On February 07, 2021, it was minus 6C (feeling like -10). K2 and I were hiking on my favorite informal trail from Meadowvale Village, Mississauga to Churchville, Brampton, along the Credit River for most of the time. The trails were covered in deep snow. We trudged toward our destination and back. It took us the whole day to cover 16 km, but it did turn out to be a great wildlife viewing day for us. American Minks were busy hunting on the Credit River and a beaver was busy feeding by the river. A group of skidoos passing by us, got stuck on the railway tracks that are used by a train once a week only.
Pushing ourselves for seeing christmas/holiday season liT homes
I hike with K2 every morning and then late in the evening. However, beginning from mid-December 2020 as a personal challenge, I decided to hike with K2 for at least 5 km every evening from 8:30 pm to 9:30 pm in my neighbourhood and 6 adjoining ones to enjoy Christmas lit houses and to take shots if I could. I continued the practice till January 31, 2021 to gauge how long people keep up their Holidays spirit. I met several households and thanked them for putting on the Holiday Season lights in the trying circumstances surrounding the pandemic. K2’s company made it easier for me to obtain homeowners buy-in to take a few shots. They also did not mind K2 exploring their decorations a bit.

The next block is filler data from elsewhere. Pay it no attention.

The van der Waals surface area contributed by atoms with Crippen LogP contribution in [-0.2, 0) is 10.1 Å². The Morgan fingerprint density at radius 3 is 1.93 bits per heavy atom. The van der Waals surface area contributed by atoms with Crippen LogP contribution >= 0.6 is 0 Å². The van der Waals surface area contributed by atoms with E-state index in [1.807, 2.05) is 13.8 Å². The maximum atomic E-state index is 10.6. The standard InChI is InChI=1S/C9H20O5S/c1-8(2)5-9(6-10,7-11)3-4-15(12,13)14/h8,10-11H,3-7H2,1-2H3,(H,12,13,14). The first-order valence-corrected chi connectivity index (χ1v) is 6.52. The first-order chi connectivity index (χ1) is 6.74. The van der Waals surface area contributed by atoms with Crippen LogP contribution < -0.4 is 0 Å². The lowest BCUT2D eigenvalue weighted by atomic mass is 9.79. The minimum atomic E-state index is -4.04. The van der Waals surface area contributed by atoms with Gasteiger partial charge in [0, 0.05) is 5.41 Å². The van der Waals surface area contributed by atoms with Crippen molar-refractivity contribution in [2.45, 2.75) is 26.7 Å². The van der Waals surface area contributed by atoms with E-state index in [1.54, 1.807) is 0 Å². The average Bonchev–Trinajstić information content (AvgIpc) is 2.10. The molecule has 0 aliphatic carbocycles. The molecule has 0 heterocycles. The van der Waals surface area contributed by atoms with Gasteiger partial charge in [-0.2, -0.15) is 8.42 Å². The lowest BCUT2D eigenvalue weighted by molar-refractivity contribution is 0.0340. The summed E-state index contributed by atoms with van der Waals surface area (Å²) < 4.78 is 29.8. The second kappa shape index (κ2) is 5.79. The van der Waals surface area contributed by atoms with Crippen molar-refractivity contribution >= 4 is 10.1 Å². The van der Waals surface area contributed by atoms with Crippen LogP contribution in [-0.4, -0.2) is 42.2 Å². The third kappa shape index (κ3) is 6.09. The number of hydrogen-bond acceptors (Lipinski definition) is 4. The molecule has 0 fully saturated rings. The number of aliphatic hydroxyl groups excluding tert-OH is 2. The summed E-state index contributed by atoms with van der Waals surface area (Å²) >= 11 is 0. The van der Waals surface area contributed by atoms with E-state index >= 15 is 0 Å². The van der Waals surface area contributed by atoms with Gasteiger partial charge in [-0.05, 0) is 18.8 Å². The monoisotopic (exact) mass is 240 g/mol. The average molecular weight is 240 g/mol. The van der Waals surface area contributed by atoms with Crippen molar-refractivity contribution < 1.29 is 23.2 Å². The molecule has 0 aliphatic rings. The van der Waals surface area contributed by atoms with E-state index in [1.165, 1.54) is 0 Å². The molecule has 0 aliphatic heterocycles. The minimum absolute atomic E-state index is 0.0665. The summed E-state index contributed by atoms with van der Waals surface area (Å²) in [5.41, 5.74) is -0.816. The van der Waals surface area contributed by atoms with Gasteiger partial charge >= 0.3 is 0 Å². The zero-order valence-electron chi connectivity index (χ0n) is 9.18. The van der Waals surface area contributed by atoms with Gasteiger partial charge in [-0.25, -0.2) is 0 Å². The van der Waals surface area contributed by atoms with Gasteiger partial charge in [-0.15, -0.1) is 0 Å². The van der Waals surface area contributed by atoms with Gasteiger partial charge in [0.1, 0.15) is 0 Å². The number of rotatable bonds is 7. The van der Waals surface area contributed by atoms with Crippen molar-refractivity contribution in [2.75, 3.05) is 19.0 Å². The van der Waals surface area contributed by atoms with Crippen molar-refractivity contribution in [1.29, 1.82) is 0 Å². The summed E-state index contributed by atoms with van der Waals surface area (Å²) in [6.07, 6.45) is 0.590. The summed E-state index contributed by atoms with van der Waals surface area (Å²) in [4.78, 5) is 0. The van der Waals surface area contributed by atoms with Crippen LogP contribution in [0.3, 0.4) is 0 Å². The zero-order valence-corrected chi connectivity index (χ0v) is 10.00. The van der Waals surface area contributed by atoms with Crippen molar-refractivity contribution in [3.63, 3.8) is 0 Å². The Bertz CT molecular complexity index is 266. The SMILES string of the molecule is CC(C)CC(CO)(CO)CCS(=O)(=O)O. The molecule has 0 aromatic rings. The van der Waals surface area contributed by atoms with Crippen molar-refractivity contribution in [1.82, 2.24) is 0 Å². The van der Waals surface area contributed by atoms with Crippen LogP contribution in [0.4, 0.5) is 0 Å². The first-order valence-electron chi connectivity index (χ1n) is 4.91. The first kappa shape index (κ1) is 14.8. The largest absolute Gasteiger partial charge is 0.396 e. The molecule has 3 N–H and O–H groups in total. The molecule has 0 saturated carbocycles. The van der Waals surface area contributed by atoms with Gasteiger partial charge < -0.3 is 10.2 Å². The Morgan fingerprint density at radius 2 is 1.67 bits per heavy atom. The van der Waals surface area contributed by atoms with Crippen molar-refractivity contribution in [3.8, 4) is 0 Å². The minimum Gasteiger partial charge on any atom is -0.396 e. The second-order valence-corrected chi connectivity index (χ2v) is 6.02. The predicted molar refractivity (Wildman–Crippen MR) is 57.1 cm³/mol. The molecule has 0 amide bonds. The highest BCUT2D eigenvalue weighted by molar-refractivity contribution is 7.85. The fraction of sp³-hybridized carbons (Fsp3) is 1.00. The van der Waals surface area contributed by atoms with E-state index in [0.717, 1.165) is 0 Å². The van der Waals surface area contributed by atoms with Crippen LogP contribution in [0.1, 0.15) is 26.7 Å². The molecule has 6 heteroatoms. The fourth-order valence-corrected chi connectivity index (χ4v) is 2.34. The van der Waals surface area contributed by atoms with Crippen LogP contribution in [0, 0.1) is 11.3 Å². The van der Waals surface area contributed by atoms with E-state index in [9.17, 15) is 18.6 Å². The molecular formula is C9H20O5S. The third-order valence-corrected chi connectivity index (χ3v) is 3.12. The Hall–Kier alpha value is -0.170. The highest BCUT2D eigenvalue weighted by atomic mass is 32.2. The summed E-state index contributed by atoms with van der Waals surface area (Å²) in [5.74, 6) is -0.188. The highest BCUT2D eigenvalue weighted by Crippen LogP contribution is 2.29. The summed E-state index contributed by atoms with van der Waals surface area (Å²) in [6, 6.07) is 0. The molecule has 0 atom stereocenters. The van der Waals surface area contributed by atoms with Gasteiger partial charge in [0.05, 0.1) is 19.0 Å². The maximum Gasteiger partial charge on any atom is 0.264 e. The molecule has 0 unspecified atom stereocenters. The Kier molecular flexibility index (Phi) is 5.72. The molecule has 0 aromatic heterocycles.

Pushing our next generation
On January 02, 2021, maintaining our bubble, I took some younger members of the family to the newly created Meadowvale North Woods Park for snow sledding. It was not as cold, but managing the activity without any injury proved to be quite daunting, especially when children had daredevil acts to perform.
pushing for an extra hike soon after office hours
By the end of February, in addition to the late-night hikes, K2 and I were able to push ourselves to catch enough daylight to go out for hikes in the neighbourhood wilderness after my office hours. Late February to March is a good time to be on the trails, because wildlife comes out in full force at dusk. There are still no leaves on the trees and taking clean shots is easier. The first shot shows two minks fighting for a territory.
frozen al fresco